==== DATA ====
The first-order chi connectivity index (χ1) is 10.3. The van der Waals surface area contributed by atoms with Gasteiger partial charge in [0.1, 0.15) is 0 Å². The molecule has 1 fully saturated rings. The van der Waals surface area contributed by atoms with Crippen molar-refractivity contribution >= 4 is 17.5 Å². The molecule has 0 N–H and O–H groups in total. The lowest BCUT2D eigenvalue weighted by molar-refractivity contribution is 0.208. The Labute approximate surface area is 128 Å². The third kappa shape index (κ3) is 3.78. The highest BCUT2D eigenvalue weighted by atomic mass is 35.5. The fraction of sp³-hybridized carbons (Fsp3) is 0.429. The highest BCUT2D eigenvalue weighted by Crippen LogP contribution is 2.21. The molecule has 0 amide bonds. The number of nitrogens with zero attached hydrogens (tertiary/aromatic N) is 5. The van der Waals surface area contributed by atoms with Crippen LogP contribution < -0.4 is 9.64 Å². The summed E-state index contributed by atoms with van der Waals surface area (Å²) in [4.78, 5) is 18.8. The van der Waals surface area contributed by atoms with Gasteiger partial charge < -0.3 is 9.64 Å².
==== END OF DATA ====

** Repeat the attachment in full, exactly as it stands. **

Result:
The first-order chi connectivity index (χ1) is 10.3. The van der Waals surface area contributed by atoms with Gasteiger partial charge in [0.1, 0.15) is 0 Å². The molecule has 1 fully saturated rings. The van der Waals surface area contributed by atoms with Crippen molar-refractivity contribution >= 4 is 17.5 Å². The molecule has 0 N–H and O–H groups in total. The lowest BCUT2D eigenvalue weighted by molar-refractivity contribution is 0.208. The Labute approximate surface area is 128 Å². The third kappa shape index (κ3) is 3.78. The highest BCUT2D eigenvalue weighted by atomic mass is 35.5. The fraction of sp³-hybridized carbons (Fsp3) is 0.429. The highest BCUT2D eigenvalue weighted by Crippen LogP contribution is 2.21. The molecule has 0 amide bonds. The number of nitrogens with zero attached hydrogens (tertiary/aromatic N) is 5. The van der Waals surface area contributed by atoms with Crippen LogP contribution < -0.4 is 9.64 Å². The summed E-state index contributed by atoms with van der Waals surface area (Å²) in [4.78, 5) is 18.8. The van der Waals surface area contributed by atoms with Gasteiger partial charge < -0.3 is 9.64 Å².